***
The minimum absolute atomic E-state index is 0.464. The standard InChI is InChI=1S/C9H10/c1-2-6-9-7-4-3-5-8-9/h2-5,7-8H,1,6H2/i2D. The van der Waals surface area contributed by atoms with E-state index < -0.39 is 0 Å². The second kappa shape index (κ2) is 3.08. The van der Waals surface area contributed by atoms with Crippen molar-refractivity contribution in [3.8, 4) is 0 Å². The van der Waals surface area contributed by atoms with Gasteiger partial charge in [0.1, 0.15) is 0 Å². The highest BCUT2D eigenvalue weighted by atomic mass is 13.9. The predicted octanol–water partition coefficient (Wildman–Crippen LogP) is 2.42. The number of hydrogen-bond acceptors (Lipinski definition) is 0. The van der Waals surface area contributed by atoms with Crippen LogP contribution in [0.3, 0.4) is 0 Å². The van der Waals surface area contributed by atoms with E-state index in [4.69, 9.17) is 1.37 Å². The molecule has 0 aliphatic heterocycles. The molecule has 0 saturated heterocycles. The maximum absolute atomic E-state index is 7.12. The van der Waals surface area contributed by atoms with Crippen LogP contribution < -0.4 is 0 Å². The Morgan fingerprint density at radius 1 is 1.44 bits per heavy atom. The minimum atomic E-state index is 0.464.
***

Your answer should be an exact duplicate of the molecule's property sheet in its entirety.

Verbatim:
The minimum absolute atomic E-state index is 0.464. The standard InChI is InChI=1S/C9H10/c1-2-6-9-7-4-3-5-8-9/h2-5,7-8H,1,6H2/i2D. The van der Waals surface area contributed by atoms with E-state index < -0.39 is 0 Å². The second kappa shape index (κ2) is 3.08. The van der Waals surface area contributed by atoms with Crippen molar-refractivity contribution in [3.8, 4) is 0 Å². The van der Waals surface area contributed by atoms with Gasteiger partial charge in [0.1, 0.15) is 0 Å². The highest BCUT2D eigenvalue weighted by atomic mass is 13.9. The predicted octanol–water partition coefficient (Wildman–Crippen LogP) is 2.42. The number of hydrogen-bond acceptors (Lipinski definition) is 0. The van der Waals surface area contributed by atoms with Crippen LogP contribution in [0.3, 0.4) is 0 Å². The van der Waals surface area contributed by atoms with E-state index in [4.69, 9.17) is 1.37 Å². The molecule has 0 aliphatic heterocycles. The molecule has 0 saturated heterocycles. The maximum absolute atomic E-state index is 7.12. The van der Waals surface area contributed by atoms with Crippen LogP contribution < -0.4 is 0 Å². The Morgan fingerprint density at radius 1 is 1.44 bits per heavy atom. The minimum atomic E-state index is 0.464.